Fowl Play


So the riddle asks, “which came first the chicken or the egg… or the salmonella?” With the recent out break of fowl nastiness, this bird has attracted a lot of attention in the media. As scientists and doctors try and “crack” this case, let’s have a closer look at the origins and problems with chicken farming in its current state.

Raising chickens and other such poultry has been a common practice throughout history. In its earlier stages, it was more of an individual family activity. Families would take their chickens to market to sell, or use them for eggs, meat, feathers and manure, with very little going to waste.

Mass poultry production evolved somewhat quickly in the USA, circa the mid 1920’s. Live poultry trains were developed to transport large numbers of chickens, with each car holding around 4,600 squawking beaks. Eggs laid on route went to feed the train conductors, and everyone was happy (with maybe the exception of the chickens.) The birds were raised by a wide variety of producers and sold to brokers.

Now, of course, back in those days, even the farms with oodles of chickens on them were low security. These birds could roam, and peck, and riot, and live somewhat of a decent life. But somewhere between prohibition and disco, people decided it would be a much better idea to coop the cocks and check the chicks. Someone figured out that chickens would put out faster, and in greater number, if they were kept inside with lights burning through the night. But, as we know, when you put a bunch of mongoose on an island to get rid of snakes, then you have a mongoose issue. Similarly, when you cram a bunch of chickens together in a confined space, you have to pump them full of drugs, stack them on wire, and chop off their peckers (beaks, don’t have such a dirty mind) to keep them “healthy” and peck-proof.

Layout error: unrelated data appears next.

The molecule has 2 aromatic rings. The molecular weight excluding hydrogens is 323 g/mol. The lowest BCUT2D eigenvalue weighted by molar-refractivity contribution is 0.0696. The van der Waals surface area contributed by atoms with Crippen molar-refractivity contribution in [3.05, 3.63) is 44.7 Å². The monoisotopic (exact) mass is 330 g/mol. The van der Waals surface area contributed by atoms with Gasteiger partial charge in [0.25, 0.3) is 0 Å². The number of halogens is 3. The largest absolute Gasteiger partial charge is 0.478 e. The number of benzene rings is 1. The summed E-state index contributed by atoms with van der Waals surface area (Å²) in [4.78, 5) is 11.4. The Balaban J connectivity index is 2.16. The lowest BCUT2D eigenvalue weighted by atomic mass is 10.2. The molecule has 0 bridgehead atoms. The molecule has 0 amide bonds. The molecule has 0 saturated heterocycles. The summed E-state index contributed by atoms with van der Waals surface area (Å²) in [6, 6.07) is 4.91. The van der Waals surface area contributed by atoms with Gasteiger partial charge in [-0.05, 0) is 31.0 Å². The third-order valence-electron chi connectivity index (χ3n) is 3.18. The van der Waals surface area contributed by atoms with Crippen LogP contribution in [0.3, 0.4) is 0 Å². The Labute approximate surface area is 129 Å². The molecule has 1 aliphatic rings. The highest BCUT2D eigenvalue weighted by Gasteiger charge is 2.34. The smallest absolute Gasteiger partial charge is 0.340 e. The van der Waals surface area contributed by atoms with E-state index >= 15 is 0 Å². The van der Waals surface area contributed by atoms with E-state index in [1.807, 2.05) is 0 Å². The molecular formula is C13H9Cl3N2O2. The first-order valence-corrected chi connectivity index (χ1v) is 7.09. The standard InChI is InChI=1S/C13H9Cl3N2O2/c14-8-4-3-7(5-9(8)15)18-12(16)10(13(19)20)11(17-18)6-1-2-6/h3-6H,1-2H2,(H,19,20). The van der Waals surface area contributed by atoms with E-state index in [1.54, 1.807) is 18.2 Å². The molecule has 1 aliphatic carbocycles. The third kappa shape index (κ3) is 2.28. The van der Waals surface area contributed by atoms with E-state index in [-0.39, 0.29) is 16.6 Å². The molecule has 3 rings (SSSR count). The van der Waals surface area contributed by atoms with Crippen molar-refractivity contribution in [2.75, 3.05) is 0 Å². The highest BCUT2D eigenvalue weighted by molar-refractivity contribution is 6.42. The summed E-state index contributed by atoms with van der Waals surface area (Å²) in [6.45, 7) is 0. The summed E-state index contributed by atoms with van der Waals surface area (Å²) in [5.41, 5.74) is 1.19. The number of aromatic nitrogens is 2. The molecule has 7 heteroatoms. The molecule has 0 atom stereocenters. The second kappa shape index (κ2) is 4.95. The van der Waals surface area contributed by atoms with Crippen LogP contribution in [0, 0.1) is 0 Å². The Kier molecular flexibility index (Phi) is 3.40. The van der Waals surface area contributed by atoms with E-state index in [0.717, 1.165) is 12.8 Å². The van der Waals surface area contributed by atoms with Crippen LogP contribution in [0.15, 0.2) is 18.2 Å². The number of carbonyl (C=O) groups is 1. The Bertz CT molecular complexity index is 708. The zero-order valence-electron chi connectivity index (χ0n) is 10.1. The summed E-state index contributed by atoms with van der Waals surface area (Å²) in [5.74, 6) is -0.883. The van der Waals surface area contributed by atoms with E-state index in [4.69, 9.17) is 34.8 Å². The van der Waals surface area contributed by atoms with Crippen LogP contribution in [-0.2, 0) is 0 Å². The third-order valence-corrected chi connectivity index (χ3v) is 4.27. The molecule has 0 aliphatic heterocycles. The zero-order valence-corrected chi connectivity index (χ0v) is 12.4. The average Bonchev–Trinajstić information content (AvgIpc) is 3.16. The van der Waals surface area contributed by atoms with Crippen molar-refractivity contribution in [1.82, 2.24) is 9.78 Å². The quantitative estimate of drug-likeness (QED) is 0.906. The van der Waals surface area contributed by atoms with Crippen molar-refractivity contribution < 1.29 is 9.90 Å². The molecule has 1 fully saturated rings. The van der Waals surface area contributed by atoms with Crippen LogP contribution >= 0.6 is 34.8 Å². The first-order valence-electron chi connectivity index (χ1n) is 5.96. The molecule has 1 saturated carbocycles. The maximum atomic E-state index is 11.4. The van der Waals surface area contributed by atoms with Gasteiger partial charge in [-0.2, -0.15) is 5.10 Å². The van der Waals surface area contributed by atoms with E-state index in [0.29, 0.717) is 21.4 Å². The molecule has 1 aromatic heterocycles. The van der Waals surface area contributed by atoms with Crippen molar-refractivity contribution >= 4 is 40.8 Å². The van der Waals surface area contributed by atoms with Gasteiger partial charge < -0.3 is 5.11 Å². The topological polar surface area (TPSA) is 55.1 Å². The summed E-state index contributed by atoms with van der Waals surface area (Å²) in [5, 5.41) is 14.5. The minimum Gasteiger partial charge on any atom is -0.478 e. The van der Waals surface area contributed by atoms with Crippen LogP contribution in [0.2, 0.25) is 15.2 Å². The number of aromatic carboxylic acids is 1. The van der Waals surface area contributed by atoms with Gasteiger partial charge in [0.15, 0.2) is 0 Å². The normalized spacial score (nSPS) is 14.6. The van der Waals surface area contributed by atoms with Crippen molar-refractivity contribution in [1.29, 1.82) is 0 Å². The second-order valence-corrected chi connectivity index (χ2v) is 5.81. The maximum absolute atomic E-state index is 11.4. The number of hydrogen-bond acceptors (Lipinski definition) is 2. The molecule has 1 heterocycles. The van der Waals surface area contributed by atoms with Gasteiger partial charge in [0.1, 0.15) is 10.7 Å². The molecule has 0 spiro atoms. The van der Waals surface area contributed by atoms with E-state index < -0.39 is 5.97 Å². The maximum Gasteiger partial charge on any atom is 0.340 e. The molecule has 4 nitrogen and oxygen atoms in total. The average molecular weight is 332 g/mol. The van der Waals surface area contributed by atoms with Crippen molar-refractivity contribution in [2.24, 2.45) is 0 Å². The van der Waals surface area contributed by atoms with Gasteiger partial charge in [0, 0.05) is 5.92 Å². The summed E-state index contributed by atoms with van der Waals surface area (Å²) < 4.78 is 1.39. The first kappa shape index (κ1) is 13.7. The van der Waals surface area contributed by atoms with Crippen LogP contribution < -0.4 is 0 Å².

However, even with these arguably cruel and unfortunate precautions, we still manage to have outbreaks of disease, as with the recent case of salmonella spreading cross the country. An investigation this week found the source of the bacteria in two major farm producers’ chicken feed (that is, the mush they have to feed them because they have freak beaks.)

So, if you don’t want to give up your morning chicken and waffles, or your breaded chicken fillet, or your cake, or your french bread, or your creamy dressings, or your egg muffin sandos, what can you do to at least not be a part of this problem? For starters, you can cut back on your daily dose of our feathered friends and all their by-products. Choose vegan once in a while. And when you get tired of that, or if you just can’t stick to it, support your local farmer, and get farm fresh, free range chicken and eggs. Make sure they haven’t been stuck with all kinds of nasty needles. Nobody likes a chicken with track marks. Remember that as consumers we vote with our dollars, and the more you make wise choices, the less you’ll burden our resources. Don’t be a chicken, go organic!

Song of the day: “People Got a Lotta Nerve” by Neko Case.

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